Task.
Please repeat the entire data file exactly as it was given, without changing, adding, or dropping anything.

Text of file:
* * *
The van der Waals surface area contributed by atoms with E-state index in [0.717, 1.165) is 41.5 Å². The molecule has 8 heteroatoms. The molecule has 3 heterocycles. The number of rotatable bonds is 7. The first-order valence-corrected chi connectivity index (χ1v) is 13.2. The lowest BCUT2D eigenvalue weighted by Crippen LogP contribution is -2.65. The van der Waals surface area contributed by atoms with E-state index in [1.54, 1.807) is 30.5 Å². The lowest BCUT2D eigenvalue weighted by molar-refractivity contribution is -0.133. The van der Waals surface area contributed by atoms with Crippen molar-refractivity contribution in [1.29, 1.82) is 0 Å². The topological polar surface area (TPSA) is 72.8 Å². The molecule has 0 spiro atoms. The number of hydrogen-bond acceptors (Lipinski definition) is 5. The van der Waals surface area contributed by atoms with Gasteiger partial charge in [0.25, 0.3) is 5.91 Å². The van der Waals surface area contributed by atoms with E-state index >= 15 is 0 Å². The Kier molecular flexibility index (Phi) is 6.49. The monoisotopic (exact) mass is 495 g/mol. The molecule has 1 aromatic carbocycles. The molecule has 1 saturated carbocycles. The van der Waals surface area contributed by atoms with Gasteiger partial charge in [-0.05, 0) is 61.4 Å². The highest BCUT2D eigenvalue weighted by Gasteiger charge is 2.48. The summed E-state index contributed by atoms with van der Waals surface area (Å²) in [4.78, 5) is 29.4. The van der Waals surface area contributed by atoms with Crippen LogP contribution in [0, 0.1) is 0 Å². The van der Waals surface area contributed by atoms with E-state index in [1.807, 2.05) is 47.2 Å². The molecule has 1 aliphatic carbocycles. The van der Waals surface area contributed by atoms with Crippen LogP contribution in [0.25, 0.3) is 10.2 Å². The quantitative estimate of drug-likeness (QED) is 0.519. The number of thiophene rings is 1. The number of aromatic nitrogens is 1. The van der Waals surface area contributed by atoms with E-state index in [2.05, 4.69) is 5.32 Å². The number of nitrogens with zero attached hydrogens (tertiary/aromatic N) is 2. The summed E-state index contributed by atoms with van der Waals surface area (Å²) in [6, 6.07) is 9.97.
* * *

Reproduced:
The van der Waals surface area contributed by atoms with E-state index in [0.717, 1.165) is 41.5 Å². The molecule has 8 heteroatoms. The molecule has 3 heterocycles. The number of rotatable bonds is 7. The first-order valence-corrected chi connectivity index (χ1v) is 13.2. The lowest BCUT2D eigenvalue weighted by Crippen LogP contribution is -2.65. The van der Waals surface area contributed by atoms with E-state index in [1.54, 1.807) is 30.5 Å². The lowest BCUT2D eigenvalue weighted by molar-refractivity contribution is -0.133. The van der Waals surface area contributed by atoms with Crippen molar-refractivity contribution in [1.29, 1.82) is 0 Å². The topological polar surface area (TPSA) is 72.8 Å². The molecule has 0 spiro atoms. The number of hydrogen-bond acceptors (Lipinski definition) is 5. The van der Waals surface area contributed by atoms with Gasteiger partial charge in [0.25, 0.3) is 5.91 Å². The van der Waals surface area contributed by atoms with E-state index >= 15 is 0 Å². The Kier molecular flexibility index (Phi) is 6.49. The monoisotopic (exact) mass is 495 g/mol. The molecule has 1 aromatic carbocycles. The molecule has 1 saturated carbocycles. The van der Waals surface area contributed by atoms with Gasteiger partial charge in [-0.05, 0) is 61.4 Å². The highest BCUT2D eigenvalue weighted by Gasteiger charge is 2.48. The summed E-state index contributed by atoms with van der Waals surface area (Å²) in [4.78, 5) is 29.4. The van der Waals surface area contributed by atoms with Crippen LogP contribution in [0, 0.1) is 0 Å². The van der Waals surface area contributed by atoms with E-state index in [1.807, 2.05) is 47.2 Å². The molecule has 1 aliphatic carbocycles. The van der Waals surface area contributed by atoms with Crippen LogP contribution in [0.25, 0.3) is 10.2 Å². The quantitative estimate of drug-likeness (QED) is 0.519. The number of thiophene rings is 1. The number of aromatic nitrogens is 1. The van der Waals surface area contributed by atoms with E-state index in [2.05, 4.69) is 5.32 Å². The number of nitrogens with zero attached hydrogens (tertiary/aromatic N) is 2. The summed E-state index contributed by atoms with van der Waals surface area (Å²) in [6, 6.07) is 9.97.